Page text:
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Sunday, September 20, 2009

Kunik aka Eskimo Kisses

I've used this gorgeous Siku & Shiya digi stamp from Mo's Digital Pencil, my copic markers, some Stickles - Diamond and some crazy paper I thought I would never use and I love it! I've printed (in 6s) and then paper-pieced their coats, boots & hat and used the 365 card Day 204 challenge for today to make something I could never have imagined. I am making a habit of doing things in multiples so I can grow my stash a little faster, good thing because I have been caught one too many times without a card and HATE buying them ;) This one's an original though - those circles and the card are all cut by hand, thanks to a small bottle, a CD and some hand-eye coordination - yeesh!! What's the point if having a digital craft cutter if I don't use it?! Well, that's what happens when you are an insomniac-crafter with an almost 18 month old baby with a cold ;)

Now the best part is that this card wasn't made for my stash, it was made fro my new BBFF !! If she's lurking, she'll see it before receiving it in Aussie Land, but hey! That's what technology is for, right :) So, without further adieu, here's my card that will be sent to Jessica with her stamp called:

Kissey Kissey

And a little bit of Canada on the inside

Now, you totally know that I started writing
before taking my pic so I put a paper band-aid on tee hee ;)

(From Wikipedia)
The act known as Eskimo kissing
in modern western culture is loosely based on a
traditional Inuit greeting called a kunik.

A kunik is a form of expressing affection, usually between family members and loved ones, that involves pressing the nose and upper lip against the skin (commonly the cheeks or forehead) and breathing in, causing the loved one's skin or hair to be suctioned against the nose and upper lip A common misconception is that the practice arose so that Inuit could kiss without their mouths freezing together. In fact, it is a non-erotic form of greeting that serves as an intimate way of greeting one another for people who, when they meet, often have little except their nose and eyes exposed.

When early explorers of the Arctic first witnessed this behavior they dubbed it Eskimo kissing. In its western form it consists of two people rubbing noses together.

Speaking of western, I thought this would be the most appropriate greeting to send accross the Oceans from Canada to Australia, and the teacher in me cannot help but mention that there's not one Eskimo people; there's the Kalaallit in Greenland, the Inuvialuit in Canada, and the Inupiaq, Yuplit, and Alutiiq in Alaska -- just to name a few. Some Alaskan indigenous people accept the term Eskimo. Other peoples consider it offensive, because it was a label applied by Europeans and others and simply translated means "meat eater". The arctic peoples of Canada and Greenland in general prefer the term Inuit - so I couldn't call my card Eskimo Kisses although so sweet... I called it "Kunik" instead. (This excerpy was also extracted in parts from Wikipedia)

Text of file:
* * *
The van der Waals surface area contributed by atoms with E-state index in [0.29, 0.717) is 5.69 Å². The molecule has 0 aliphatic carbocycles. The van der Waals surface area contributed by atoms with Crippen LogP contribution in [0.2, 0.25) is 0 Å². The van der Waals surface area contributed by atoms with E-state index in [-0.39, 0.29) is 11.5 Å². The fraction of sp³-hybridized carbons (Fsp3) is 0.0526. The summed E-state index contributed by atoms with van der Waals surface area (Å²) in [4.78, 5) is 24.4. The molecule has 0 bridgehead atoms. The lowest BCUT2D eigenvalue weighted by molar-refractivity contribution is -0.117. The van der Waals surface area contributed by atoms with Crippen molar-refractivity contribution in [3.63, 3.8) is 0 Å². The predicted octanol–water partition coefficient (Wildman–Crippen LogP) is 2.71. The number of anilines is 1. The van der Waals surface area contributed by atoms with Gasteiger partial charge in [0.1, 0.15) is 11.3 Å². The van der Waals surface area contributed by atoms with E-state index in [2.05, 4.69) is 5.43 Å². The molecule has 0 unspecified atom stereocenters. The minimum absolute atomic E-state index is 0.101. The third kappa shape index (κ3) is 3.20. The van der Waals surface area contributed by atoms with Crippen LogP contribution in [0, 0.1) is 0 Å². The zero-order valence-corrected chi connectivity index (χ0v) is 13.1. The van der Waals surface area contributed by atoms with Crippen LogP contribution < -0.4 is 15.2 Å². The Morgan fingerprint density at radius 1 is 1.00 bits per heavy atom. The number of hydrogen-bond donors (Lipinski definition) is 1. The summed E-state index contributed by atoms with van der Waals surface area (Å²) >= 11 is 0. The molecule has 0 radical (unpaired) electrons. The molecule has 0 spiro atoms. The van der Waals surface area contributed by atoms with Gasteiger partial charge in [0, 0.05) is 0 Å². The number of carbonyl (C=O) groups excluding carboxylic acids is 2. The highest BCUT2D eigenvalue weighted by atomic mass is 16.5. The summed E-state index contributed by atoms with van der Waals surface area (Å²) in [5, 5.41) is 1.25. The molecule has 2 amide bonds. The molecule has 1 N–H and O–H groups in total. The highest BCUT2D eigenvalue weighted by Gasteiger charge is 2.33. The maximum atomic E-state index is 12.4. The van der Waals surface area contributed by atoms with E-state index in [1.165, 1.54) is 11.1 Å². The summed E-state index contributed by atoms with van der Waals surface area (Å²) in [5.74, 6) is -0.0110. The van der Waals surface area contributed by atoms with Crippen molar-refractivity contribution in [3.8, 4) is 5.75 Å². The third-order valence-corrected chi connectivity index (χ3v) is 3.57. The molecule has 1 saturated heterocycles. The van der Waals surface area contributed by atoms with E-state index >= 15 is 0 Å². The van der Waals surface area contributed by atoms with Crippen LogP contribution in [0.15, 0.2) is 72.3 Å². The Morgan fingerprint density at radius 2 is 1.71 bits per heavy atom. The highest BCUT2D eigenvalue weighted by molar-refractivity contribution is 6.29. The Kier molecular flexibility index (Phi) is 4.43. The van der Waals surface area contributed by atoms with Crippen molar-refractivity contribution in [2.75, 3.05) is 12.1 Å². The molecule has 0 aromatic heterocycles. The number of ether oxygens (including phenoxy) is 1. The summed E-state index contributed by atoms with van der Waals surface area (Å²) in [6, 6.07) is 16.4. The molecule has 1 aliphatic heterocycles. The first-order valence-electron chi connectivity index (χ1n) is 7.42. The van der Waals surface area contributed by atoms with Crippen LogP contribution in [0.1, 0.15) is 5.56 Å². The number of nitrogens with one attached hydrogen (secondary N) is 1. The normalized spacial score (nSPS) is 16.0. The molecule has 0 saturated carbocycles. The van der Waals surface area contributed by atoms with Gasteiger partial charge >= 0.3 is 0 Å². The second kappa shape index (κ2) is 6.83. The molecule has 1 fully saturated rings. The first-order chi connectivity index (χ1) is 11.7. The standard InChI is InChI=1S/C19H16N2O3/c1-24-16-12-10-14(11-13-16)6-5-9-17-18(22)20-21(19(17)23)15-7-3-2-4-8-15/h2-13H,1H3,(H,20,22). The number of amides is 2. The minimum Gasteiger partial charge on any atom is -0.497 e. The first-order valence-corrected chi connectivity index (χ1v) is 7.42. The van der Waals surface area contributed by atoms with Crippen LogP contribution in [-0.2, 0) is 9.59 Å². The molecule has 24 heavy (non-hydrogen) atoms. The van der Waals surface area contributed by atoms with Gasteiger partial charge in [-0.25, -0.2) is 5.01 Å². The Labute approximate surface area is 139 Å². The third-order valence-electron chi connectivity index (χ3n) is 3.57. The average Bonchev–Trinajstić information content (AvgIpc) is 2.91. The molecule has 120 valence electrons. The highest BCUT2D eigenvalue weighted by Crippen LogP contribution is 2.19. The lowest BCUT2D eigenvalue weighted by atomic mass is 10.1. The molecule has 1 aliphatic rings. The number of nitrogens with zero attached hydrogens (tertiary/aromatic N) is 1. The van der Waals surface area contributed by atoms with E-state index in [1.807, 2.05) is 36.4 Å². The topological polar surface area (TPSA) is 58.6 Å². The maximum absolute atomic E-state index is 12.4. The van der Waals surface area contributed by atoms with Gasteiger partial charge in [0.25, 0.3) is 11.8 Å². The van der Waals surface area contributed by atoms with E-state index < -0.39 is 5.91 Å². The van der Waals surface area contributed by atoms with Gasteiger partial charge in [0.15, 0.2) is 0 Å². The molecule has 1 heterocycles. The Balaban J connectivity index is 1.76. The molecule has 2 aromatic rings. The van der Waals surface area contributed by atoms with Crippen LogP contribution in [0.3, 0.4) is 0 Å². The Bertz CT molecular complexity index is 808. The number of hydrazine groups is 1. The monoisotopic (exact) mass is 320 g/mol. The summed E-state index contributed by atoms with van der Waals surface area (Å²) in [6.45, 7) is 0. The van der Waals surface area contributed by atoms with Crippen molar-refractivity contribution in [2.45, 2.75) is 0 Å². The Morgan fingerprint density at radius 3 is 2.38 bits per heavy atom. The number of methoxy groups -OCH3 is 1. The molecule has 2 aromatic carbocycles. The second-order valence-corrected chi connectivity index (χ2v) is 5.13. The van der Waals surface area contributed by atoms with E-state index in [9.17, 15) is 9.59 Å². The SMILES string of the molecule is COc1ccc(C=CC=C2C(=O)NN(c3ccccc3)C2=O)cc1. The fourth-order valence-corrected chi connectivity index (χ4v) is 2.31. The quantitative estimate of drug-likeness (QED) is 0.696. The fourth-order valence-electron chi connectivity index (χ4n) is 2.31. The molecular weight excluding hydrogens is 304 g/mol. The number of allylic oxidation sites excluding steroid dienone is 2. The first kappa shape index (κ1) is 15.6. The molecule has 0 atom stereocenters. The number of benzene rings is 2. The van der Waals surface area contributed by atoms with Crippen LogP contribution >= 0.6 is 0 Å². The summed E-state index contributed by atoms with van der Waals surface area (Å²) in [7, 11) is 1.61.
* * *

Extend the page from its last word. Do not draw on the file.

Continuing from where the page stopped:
1. Love the eskimo images, very cute card!

  2. I agree....your eskimos are adorable! Thanks for the explanation also. I love learning new facts.

  3. Beautiful!!! Love that image, too cute!

  4. This is too cute Nikki. I nearly bought that image myself lol I think it is beautiful. Great take on the challenge and your Aussie friend will love it and being an Aussie myself I reckon she will!!

  5. Your coloring is so great! I love this card. And the history lesson. The homeschool teacher in me loves you! :o)

  6. what a fabbie card....Love it and thanks for the history :)

  7. I'll be keeping a close eye on my mail box! it's really lovely :) you've inspired me to head back to 365 and try this sketch lol Thanks
    ps I originally stopped by to check out your post on ribbon-tying i saw here lol glad i did ;)



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